Will lockdowns continue in this new Bill?
The Premier and Health Minister will have absolute, unreviewable power to indefinitely keep Victorians in lockdown.
This can be done even if there are zero cases in Victoria and can be for an indefinite period of time.
The good news is, the Premier will give you the reasons as to why he believes it is an emergency- but sadly you (or anyone else in Parliament) cannot disagree with his reasoning as long as he is satisfied there is a serious risk to public health from the (potential) pandemic.
Will there still be rules limiting what I can and cannot do?
The Health Minister can make rules (called Pandemic Orders) to protect everyone from the (potential) pandemic. The primary consideration in making the rule will be whether they are reasonably necessary to protect public health. The Chief Health Officer will provide advice and this advice will be made available to the public.
The rules have not been limited in any way and will continue to be broad reaching and can restrict movement, require masks, or require persons to be subject to detention or quarantine requirements.
If I have a disability, can I be discriminated against?
A Pandemic Order can be directed to specific groups or class of persons. This means it can discriminate against those at most risk of getting the virus such as those in aged card facilities, people in detention facilities, Aboriginal and Torres Strait Islander people and people with a disability and can specifically cancel or restrict their rights in order to protect the health of the wider community.
Who else will have new powers?
The new rules also allow Authorised Officers such as police officers, Worksafe inspectors and health service providers to take actions and give directions that they believe are reasonably necessary to protect public health.
This will give an individual Authorised Officer the power to restrict movement, detain a person for a period, provide information or even shut down a political protest- so long as they believe it is reasonably necessary to protect public health.
Individuals must provide information to an Authorised Officer, regardless of whether it would implicate them in a wrongdoing.
Their power is unreviewable.
Who will check the rules (Pandemic Orders) are fair and reasonable?
When Pandemic Orders are made, the Health Minister will provide a statement of reasons as to why human rights such as right to movement, right to privacy, right to peaceful assembly and been limited.
Rather than the usual cross party parliamentary committee (ie MP’s from different political parties) to oversee and provide parliamentary oversight of the Pandemic Orders, there will also be an internal government body, controlled by the Premier, that will review the Pandemic Orders, recommend disallowance on narrow grounds, and make recommendations regarding any human rights that are unduly impacted.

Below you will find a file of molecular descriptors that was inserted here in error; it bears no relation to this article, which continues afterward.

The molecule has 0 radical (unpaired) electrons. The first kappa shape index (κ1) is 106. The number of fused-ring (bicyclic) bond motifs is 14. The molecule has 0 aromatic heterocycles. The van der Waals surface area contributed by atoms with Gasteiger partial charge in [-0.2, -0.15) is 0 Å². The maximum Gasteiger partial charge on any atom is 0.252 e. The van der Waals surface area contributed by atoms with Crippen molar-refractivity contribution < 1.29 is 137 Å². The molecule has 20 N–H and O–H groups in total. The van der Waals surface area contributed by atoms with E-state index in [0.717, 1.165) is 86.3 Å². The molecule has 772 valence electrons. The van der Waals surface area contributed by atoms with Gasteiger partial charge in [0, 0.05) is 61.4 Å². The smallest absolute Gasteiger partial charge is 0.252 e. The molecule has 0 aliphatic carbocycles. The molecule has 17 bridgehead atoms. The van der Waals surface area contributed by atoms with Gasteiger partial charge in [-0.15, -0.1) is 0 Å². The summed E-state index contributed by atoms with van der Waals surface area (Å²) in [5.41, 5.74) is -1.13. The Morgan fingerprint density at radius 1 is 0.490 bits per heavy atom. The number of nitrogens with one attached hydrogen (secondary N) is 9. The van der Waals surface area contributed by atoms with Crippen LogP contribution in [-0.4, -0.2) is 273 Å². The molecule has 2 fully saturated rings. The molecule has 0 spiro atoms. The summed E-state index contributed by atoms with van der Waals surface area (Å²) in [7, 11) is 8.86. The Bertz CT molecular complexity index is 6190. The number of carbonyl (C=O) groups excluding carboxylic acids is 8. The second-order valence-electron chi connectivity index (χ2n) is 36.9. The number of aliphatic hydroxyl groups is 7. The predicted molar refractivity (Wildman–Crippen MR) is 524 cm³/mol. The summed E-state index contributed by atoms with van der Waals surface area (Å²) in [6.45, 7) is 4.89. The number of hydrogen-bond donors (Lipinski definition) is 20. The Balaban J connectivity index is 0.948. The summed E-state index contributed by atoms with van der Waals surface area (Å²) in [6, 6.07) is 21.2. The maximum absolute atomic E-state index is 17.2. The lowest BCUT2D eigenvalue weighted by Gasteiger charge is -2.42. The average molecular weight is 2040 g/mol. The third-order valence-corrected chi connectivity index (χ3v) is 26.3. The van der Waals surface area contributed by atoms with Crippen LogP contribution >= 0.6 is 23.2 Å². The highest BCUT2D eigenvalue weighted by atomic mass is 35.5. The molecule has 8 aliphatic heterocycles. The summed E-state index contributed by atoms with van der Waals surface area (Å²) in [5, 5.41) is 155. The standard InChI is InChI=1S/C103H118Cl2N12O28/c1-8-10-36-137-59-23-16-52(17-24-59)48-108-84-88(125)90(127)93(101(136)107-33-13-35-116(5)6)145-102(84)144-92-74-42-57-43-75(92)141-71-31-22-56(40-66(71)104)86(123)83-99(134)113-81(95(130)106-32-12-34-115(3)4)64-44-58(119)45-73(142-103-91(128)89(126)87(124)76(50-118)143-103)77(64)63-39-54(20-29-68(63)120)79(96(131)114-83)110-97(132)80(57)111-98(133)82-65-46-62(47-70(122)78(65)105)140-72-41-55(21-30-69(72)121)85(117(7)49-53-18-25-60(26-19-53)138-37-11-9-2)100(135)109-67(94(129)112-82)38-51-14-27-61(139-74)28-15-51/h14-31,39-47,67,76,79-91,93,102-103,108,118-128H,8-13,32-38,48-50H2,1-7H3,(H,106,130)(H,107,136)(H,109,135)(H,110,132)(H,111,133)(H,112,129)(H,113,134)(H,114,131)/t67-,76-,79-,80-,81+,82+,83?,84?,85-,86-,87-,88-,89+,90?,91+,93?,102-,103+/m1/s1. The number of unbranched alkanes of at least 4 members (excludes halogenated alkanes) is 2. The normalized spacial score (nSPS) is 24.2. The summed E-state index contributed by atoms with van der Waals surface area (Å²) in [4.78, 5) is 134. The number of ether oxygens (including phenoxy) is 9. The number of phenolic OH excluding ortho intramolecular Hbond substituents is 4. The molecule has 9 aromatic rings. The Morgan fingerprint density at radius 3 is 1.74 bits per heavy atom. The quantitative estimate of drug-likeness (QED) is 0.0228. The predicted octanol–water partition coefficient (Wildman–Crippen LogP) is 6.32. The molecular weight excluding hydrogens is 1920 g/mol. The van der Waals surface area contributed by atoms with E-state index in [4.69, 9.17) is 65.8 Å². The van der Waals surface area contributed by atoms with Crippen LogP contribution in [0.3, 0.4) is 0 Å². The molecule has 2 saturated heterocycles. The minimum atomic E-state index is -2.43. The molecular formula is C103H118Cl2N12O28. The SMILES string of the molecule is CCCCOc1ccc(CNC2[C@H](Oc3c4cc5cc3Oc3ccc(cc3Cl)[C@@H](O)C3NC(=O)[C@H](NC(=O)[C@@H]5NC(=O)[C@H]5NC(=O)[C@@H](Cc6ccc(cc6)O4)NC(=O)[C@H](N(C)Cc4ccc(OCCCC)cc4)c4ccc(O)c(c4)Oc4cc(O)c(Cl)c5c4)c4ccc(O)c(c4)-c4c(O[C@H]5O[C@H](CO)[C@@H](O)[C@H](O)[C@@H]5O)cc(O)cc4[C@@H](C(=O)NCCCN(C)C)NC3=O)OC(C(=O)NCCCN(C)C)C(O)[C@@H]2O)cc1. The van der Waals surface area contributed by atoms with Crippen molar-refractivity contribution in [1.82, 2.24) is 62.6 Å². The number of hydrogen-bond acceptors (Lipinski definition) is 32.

A second body, called an Independent Pandemic Management Advisory Committee, made up of human rights, public health and community representatives will also consider the impact of the pandemic orders and table a report in parliament. The committee can only make recommendations.
What if I get caught breaking a Pandemic Order?
Maximum fines: $21,909 (previously $1,817) for an individual breaking Pandemic Order, $109,044 (previously $10,904) for a business
However if you are caught deliberately breaching a quarantine order that has the potential to result in serious risk to health, then you could be fined up to $90,500 or two years imprisonment. Businesses could be fined up to $452,500 .
If I am unhappy with a Pandemic Order how can I complain?
Pandemic Orders will be lawful so long as the Health Minister believes they are reasonably necessary to protect public health. It will be very difficult to prove in a court case that the Pandemic Orders are unlawful so long as the Minster believes they are reasonably necessary to protect public health.
Petitions and letters to MP’s will have some value but as the decisions of the Premier and Health Minister are not open to debate or scrutiny, your voice may not be heard.
Protests have not been expressly disallowed but can still be stopped by the Health Minister or Authorised Officer if they believe it is reasonably necessary to protect public health.
Why is this bill needed?
Under the current law, the state of emergency cannot be extended beyond 15 December 2021. To continue to protect the public health of Victorians a new bill is required.
It is questionable why a bill with such broad reaching powers for an unknown threat in the future is needed right now, when a new specific bill could be introduced that reasonably and proportionally deals with the current pandemic based on the lessons learnt in the last 18 months. If in the future, new powers are needed for a new threat, a new law with backing from both house of parliament can be made to provide appropriate powers relevant to the threat.